I have started working as a contract employee for a group that does psychological evaluations for disability services. I am doing a day a week now, and will add in a second day next month. I've stopped taking new patients in private practice and am condensing my schedule to three days. It's not been exactly a smooth transition. Turns out, right now I am the only person in the office on the day I do testing. Which is just a little weird. The first day, I had NO idea about how it was all supposed to work and found myself trying to figure out how to use the fax machine and how to structure the evaluations. Also, I'd been given the wrong code to the building and someone had to let me in. Fortunately, I was only scheduled with clinical interviews my very first day, which I could do in my sleep. The other glitch has been that I keep getting scheduled to do tests that I'm not familiar with (yet) and have to get people rescheduled. I asked which tests they needed most so I know what order to tackle learning them. First up, the Wechsler Adult Intelligence Scale. I used to do those in grad school and earlier in my career but a much older version. But it's coming back to me. And I will also learn tests I've never encountered in due time. I remind myself that if I could do neuropsych evals, I can sure do these. And I got very positive feedback on my first set of reports, so I know I'm on track.  I don't even care that the office is ugly. I like just handing in my reports and not having to think about it again, and I am also very excited about being able to walk away from dealing with loathsome insurance companies.
The bigger question, I suppose, is the why of this change. Well, I'll tell you. I've been doing therapy now for 30 years. I'm a little tired. I was planning to just continue in private practice, gradually reducing my days when I got older, until I retired. And then, you know, cancer. I have to say, it just changed me. At first, I was so focused on just getting though the surgeries and chemo that I didn't really acknowledge to myself how much it changed me. And I thought that there was even a positive effect of it deepening my understanding of how it feels to have something truly frightening and difficult thrown into your life. And then... the long-term-ness of it set in. For one, the constant fatigue caused by the endocrine therapy I'll be on for a decade (assuming all goes well). And the ongoing awareness that there's a good chance it will come back. It's just an ever-present thing. Like a couple of weeks ago when I found a lump and ended up with an ultrasound to rule out a local recurrence or lymphoma related to the reconstruction. They decided it's a watch and wait sort of thing, and that's a relief. But it reminded me that life is just too short to keep doing something that I don't want to do anymore.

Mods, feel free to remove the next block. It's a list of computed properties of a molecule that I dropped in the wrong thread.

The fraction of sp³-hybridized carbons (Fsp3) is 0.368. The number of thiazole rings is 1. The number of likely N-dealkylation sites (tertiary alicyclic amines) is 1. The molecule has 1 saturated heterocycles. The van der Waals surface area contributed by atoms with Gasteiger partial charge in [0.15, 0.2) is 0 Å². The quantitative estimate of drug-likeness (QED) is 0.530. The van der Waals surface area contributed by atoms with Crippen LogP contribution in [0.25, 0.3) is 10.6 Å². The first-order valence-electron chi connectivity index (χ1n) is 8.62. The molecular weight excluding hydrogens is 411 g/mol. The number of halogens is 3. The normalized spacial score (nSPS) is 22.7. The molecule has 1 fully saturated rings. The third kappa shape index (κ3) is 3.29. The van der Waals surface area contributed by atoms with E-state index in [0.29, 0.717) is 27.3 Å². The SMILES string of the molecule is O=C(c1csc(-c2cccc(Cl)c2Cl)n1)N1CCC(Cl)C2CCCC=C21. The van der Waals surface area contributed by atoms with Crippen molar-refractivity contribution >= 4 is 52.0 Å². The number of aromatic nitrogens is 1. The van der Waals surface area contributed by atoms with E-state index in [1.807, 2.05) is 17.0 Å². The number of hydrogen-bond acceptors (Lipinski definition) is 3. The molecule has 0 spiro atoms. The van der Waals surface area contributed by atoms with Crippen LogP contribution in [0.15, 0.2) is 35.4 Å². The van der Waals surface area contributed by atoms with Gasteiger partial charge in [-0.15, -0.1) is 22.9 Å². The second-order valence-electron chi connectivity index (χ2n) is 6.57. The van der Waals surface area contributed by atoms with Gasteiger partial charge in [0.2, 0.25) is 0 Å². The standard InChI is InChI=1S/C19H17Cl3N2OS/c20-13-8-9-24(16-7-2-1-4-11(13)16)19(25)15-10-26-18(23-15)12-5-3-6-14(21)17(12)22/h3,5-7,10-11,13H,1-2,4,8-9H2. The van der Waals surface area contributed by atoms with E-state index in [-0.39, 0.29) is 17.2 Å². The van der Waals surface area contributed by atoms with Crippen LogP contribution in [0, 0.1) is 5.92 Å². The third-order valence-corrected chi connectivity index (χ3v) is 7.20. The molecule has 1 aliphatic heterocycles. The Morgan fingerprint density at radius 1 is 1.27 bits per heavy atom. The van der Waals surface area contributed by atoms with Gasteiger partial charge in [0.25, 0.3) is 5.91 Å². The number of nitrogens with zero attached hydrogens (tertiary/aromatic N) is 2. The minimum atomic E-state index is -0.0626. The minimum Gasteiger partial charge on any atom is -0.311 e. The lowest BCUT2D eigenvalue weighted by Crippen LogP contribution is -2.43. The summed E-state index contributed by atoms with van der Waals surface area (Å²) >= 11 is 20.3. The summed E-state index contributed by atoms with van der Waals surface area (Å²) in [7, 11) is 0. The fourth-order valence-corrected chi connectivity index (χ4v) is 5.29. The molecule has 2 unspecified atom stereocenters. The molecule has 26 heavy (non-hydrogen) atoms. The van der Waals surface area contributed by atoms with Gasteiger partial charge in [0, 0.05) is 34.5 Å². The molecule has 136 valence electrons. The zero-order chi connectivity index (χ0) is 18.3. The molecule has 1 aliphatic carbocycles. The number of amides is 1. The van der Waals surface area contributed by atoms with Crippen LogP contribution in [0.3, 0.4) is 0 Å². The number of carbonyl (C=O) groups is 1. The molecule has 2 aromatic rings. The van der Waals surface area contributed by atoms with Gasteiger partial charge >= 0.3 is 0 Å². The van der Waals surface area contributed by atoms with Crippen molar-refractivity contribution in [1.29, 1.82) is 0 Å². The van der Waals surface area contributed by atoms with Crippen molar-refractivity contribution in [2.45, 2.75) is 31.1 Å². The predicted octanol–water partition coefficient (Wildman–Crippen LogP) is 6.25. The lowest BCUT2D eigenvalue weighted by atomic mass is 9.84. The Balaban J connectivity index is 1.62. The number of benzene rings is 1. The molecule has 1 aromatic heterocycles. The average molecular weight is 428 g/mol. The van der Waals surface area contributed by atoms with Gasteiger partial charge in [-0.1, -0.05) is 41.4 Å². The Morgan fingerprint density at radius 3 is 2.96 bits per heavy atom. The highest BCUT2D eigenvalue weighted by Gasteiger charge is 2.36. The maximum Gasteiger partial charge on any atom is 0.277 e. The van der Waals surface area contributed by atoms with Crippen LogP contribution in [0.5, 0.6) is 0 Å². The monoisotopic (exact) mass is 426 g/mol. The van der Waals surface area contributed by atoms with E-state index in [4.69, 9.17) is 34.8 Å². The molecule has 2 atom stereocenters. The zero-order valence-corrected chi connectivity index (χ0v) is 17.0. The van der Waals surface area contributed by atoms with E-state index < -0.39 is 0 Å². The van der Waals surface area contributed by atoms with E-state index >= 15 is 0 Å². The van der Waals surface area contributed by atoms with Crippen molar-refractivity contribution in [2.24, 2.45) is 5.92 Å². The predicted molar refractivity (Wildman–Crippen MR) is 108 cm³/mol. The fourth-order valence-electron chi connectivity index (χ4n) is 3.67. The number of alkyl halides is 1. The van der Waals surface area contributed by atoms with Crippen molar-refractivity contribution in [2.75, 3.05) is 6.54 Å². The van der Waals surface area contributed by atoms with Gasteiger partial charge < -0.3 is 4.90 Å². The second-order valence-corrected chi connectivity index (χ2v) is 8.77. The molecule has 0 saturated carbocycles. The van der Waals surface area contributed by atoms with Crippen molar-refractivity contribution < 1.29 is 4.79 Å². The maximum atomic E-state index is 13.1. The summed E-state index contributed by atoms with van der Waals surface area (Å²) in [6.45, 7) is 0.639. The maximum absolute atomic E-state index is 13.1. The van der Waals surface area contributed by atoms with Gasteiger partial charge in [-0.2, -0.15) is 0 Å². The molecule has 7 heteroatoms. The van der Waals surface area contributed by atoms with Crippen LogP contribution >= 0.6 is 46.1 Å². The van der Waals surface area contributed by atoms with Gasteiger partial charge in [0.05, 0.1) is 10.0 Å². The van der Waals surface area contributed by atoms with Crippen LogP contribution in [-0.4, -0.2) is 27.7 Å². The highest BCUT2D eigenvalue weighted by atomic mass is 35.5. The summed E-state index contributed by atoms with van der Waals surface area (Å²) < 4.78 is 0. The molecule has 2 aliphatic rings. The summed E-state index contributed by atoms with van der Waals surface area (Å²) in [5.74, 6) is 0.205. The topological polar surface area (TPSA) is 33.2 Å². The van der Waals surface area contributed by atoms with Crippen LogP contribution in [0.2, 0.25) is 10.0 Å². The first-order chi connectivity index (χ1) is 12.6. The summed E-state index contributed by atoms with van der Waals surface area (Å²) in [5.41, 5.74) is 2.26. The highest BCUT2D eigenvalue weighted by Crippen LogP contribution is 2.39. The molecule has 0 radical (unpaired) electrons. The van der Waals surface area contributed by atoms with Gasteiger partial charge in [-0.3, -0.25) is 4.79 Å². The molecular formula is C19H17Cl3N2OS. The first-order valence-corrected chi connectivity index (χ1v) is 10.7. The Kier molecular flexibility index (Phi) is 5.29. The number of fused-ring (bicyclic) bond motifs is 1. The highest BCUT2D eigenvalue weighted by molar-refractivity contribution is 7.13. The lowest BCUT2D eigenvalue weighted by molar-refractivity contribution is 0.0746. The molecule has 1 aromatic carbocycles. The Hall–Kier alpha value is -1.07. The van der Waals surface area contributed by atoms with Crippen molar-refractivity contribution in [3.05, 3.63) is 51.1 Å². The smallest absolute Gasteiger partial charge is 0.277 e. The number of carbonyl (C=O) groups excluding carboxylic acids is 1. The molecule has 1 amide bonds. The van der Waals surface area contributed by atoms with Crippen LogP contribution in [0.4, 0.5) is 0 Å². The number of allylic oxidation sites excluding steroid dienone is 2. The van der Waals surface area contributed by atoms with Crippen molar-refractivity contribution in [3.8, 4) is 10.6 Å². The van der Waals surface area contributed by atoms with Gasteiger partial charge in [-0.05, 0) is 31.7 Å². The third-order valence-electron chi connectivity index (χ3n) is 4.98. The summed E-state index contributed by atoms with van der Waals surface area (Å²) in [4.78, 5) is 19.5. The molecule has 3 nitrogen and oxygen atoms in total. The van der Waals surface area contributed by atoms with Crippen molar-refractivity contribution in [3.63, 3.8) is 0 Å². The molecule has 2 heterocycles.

It has been gradually dawning on me over the past year that I'm not enjoying what I'm doing and I no longer have much patience for minor complaints. When someone walks in and says, "I have been up since 5:30," I think, "Wah." Hell, I can't even remember the last time I slept through the night and being awake for hours in the middle of the night has become commonplace for me. Headache? Cold? Sprained ankle? Need for a tonsillectomy? Big deal. And not just physical problems, but all the minor little glitches that make up life. The guys putting in your new HVAC knocked over a vase? Your car needs new tires? Your friend gets annoyed when you offer unsolicited advice? Well, suck it up. All those sorts of things fall solidly under the category of "it's not cancer" for me. My partner laughed and said, "You've lost your EFA." Which, it turns out, means "empathy for assholes." Clearly, it is time for me to pass the torch.
Our office lease gets renewed the beginning of every July, so that's my outside end date. It's too soon to tell patients just yet, although I know that's not too far away. And I'm anticipating some reaction. But I know it's the right move for me and for my health. It's increasingly clear that practice is taking a toll on me.
At this stage in the game, therapy is easy for me. Maybe too easy. And although it's a little nerve-wracking to do something pretty unfamiliar to me and walk away from a practice and referral base I spent years building, I am confidant that it will be a good change. I've got this.